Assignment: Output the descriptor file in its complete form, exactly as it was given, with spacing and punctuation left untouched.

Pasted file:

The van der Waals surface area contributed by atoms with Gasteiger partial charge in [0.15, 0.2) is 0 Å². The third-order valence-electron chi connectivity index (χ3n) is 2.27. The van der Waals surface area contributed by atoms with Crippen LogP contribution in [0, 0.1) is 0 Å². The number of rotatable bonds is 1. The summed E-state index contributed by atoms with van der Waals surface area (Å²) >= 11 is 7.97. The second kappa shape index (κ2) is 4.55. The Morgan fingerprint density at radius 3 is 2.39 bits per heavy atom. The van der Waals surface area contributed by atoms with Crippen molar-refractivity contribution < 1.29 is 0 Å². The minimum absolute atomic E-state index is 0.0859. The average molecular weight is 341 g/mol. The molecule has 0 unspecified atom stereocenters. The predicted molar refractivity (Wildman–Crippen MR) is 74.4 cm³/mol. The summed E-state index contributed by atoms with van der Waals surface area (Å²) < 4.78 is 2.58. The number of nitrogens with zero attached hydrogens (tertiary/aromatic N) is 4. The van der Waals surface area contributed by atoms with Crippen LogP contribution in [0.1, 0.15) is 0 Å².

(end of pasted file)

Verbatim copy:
The van der Waals surface area contributed by atoms with Gasteiger partial charge in [0.15, 0.2) is 0 Å². The third-order valence-electron chi connectivity index (χ3n) is 2.27. The van der Waals surface area contributed by atoms with Crippen LogP contribution in [0, 0.1) is 0 Å². The number of rotatable bonds is 1. The summed E-state index contributed by atoms with van der Waals surface area (Å²) >= 11 is 7.97. The second kappa shape index (κ2) is 4.55. The Morgan fingerprint density at radius 3 is 2.39 bits per heavy atom. The van der Waals surface area contributed by atoms with Crippen molar-refractivity contribution < 1.29 is 0 Å². The minimum absolute atomic E-state index is 0.0859. The average molecular weight is 341 g/mol. The molecule has 0 unspecified atom stereocenters. The predicted molar refractivity (Wildman–Crippen MR) is 74.4 cm³/mol. The summed E-state index contributed by atoms with van der Waals surface area (Å²) < 4.78 is 2.58. The number of nitrogens with zero attached hydrogens (tertiary/aromatic N) is 4. The van der Waals surface area contributed by atoms with Crippen LogP contribution in [0.1, 0.15) is 0 Å².